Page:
Michael Fisher on verifying autonomous systems

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Michael Fisher portrait Michael Fisher is a professor of Computer Science, specialising in logical methods and automated formal verification, and Director of the multi-disciplinary Centre for Autonomous Systems Technology at the University of Liverpool and member of the Logic and Computation group in the Department of Computer Science.

Professor Fisher is also a Fellow of both the BCS and the IET, and a member of the UK Computing Research Committee. He is Chair of the Department’s Industrial Liaison Committee.

Luke Muehlhauser: In “Verifying Autonomous Systems” (2013), you and your co-authors summarize some recent approaches to formally verifying autonomous systems. At one point, you write:

Many autonomous systems, ranging over unmanned aircraft, robotics, satellites, and even purely software applications, have a similar structure, namely layered architectures as summarized in Figure 1. Although purely connectionist/sub-symbolic architectures remain prevalent in some areas, such as robotics, there is a broad realization that separating out the important/difficult choices into an identifiable entity can be very useful for development, debugging, and analysis. While such layered architectures have been investigated for many years they appear increasingly common in autonomous systems.

The accompanying figure is:

Figure 1. Typical hybrid autonomous figure architecture—with suitable analysis techniques noted.

What can you say about how common you think something like your “typical hybrid autonomous system architecture” is? E.g. do you think that kind of architecture is in use in ~20 different real-world applications, or ~200 different real-world applications, or perhaps more? Do you think there’s a trend in favor of such architectures? Is there a trend toward such architectures even in robotics, do you think?

Michael Fisher: It is difficult to get definitive evidence about the internal architectures of autonomous systems, especially commercial ones, so I only have anecdotal information about systems constructed in this way. However, from my discussions with engineers, both in academia and industry (aerospace and automotive), it appears that the use of this sort of architecture is increasing. It might not be termed an “agent architecture”, indeed the “decision maker” might not be termed an “agent” at all, but systems with a separate “executive” or “control module” that explicitly deals with high-level decisions, fit into our model.

I am not sure whether robotic architectures are also moving in this direction, but there seems to be a theme of adding a “monitor” or “governor” that can assess the safety or ethics of proposed actions before the robot takes them12 . This can alternatively be viewed as an additional agent making high-level decisions (what to permit, what to block) and so this approach might also be seen as a variety of hybrid agent architecture.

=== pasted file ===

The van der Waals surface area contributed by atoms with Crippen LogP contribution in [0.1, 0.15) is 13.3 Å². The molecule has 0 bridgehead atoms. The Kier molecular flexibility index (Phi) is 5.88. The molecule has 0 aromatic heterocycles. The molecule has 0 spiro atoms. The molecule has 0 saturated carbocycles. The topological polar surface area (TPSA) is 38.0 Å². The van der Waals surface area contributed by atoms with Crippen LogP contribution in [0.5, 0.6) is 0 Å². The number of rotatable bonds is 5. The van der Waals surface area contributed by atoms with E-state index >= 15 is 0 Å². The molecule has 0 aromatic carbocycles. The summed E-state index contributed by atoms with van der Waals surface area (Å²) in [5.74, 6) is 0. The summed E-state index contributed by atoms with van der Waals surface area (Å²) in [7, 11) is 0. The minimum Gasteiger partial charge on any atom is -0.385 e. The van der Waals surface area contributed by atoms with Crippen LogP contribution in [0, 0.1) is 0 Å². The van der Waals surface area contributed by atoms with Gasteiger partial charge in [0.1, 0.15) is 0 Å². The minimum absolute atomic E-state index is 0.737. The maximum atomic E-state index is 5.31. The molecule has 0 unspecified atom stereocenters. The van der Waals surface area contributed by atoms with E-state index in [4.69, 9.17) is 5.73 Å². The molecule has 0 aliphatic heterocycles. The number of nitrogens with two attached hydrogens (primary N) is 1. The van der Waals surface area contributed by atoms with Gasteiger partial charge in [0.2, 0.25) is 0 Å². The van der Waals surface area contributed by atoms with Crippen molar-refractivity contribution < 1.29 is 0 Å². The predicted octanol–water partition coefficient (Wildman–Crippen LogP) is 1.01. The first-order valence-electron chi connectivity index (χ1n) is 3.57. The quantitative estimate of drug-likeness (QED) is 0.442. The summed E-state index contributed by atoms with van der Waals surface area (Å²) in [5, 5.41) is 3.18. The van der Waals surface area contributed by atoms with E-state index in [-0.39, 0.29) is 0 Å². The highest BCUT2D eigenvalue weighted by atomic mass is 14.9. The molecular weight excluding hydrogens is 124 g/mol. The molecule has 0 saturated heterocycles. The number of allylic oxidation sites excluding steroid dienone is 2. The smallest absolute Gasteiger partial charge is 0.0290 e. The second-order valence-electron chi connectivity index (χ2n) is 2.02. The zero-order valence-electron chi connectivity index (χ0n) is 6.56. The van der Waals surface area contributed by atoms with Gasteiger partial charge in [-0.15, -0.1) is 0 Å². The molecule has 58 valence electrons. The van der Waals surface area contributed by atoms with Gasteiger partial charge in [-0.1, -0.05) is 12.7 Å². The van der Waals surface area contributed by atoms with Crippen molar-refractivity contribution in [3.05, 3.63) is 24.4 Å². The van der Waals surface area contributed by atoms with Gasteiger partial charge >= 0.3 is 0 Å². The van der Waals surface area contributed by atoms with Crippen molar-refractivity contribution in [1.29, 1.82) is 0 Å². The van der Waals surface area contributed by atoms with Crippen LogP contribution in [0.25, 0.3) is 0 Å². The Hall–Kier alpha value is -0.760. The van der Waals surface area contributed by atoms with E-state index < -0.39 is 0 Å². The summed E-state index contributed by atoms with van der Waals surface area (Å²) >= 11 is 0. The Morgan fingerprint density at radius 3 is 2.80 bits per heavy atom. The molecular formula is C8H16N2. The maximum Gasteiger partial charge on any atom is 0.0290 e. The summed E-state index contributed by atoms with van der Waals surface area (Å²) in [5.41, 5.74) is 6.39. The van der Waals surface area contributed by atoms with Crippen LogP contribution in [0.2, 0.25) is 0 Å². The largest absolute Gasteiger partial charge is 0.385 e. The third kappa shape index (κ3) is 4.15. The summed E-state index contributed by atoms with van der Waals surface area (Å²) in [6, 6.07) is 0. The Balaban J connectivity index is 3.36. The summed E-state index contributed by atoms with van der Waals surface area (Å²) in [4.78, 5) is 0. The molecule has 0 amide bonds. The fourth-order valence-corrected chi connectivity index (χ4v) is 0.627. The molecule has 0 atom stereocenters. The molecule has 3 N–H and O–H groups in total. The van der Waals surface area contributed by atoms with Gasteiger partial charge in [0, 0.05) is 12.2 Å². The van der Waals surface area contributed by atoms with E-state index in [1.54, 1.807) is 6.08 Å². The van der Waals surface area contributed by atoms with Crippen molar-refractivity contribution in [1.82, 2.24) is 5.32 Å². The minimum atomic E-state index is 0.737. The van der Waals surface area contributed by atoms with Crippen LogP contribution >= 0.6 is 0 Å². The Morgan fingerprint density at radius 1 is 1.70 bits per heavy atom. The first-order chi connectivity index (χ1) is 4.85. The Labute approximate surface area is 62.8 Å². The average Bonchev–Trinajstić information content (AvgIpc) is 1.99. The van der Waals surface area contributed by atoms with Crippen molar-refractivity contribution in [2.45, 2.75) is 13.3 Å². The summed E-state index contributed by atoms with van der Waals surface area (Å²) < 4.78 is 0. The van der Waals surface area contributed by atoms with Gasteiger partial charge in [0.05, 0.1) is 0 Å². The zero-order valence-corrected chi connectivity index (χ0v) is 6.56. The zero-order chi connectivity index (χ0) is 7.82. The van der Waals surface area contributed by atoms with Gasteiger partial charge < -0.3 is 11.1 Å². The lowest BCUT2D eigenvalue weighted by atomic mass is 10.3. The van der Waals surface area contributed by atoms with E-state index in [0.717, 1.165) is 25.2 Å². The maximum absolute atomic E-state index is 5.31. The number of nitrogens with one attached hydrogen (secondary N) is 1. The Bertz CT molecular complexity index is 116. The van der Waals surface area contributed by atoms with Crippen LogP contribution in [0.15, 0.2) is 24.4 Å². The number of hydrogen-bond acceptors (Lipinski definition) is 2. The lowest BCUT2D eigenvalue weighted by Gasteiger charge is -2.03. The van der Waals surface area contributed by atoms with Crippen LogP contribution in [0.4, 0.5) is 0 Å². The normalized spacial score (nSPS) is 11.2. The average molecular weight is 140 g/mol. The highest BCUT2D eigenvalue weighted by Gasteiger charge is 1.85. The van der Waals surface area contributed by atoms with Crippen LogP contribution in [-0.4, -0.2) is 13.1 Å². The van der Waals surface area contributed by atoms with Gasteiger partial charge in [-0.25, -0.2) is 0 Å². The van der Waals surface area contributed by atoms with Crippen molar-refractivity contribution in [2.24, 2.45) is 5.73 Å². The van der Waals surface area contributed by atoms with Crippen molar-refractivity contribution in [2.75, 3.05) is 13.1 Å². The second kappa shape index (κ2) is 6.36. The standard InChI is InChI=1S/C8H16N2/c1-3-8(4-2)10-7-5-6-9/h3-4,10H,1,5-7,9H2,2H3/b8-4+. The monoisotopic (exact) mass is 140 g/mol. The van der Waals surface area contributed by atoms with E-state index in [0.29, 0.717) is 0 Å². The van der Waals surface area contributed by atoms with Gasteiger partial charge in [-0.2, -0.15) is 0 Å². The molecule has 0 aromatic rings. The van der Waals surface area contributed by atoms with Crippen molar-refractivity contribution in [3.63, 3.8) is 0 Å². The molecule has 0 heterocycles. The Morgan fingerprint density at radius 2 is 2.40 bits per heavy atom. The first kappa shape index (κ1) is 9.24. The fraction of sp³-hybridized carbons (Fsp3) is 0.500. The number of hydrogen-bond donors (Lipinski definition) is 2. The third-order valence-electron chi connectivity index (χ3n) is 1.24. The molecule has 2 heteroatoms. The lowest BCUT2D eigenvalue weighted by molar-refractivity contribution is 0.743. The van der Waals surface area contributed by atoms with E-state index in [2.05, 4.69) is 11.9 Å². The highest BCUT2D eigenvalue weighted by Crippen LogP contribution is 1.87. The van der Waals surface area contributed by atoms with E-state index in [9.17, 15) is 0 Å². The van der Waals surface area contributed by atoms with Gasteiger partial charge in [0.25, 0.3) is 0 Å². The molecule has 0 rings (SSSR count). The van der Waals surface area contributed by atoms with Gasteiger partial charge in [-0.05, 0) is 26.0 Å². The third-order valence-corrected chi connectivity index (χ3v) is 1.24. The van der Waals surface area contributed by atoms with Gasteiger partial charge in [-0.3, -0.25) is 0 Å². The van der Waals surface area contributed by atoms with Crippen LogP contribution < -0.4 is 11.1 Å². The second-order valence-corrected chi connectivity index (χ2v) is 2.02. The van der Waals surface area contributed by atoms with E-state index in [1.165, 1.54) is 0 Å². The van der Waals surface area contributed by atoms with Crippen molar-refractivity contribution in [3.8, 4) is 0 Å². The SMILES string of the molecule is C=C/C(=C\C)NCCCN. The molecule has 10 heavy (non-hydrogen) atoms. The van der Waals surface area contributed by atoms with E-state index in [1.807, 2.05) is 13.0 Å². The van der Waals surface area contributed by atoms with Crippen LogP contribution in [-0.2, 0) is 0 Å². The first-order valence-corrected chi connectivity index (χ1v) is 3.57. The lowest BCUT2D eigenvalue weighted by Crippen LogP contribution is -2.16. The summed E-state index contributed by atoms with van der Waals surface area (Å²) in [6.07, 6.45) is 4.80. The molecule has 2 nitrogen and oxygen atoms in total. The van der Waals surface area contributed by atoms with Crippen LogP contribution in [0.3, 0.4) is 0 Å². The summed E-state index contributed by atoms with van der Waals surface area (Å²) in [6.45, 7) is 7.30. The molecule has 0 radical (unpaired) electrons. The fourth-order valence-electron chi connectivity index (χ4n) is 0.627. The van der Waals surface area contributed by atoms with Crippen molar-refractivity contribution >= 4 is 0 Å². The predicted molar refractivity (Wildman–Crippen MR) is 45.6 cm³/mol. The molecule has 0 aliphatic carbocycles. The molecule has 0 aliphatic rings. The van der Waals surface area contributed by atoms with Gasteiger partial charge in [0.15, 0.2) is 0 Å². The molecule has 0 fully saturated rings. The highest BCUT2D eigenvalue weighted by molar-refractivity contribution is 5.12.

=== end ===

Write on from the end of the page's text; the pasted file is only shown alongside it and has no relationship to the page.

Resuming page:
Luke: In that same paper, you and your co-authors explain that

Since autonomous software has to make its own decision, it is often vital to know not only what the software does and when it does it but also why the software chooses to do it.

…A very useful abstraction for capturing such autonomous behavior within complex, dynamic systems turns out to be the concept of an agent. Since the agent concept came into prominence in the 1980s, there has been vast development within both academia and industry. It has become clear this agent metaphor is very useful for capturing many practical situations involving complex systems comprising flexible, autonomous, and distributed components. In essence, agents must fundamentally be capable of flexible autonomous action.

However, it turns out the “agent” concept on its own is still not enough! Systems controlled by neural networks, genetic algorithms, and complex control systems, among others, can all act autonomously and thus be called agents, yet the reasons for their actions are often quite opaque. Because of this, such systems are very difficult to develop, control, and analyze.

So, the concept of a rational agent has become more popular. Again, there are many variations but we consider this to be an agent that has explicit reasons for making the choices it does, and should be able to explain these if necessary.

I previously explored the relative transparency of different AI methods in Transparency in Safety-Critical Systems, where I asked: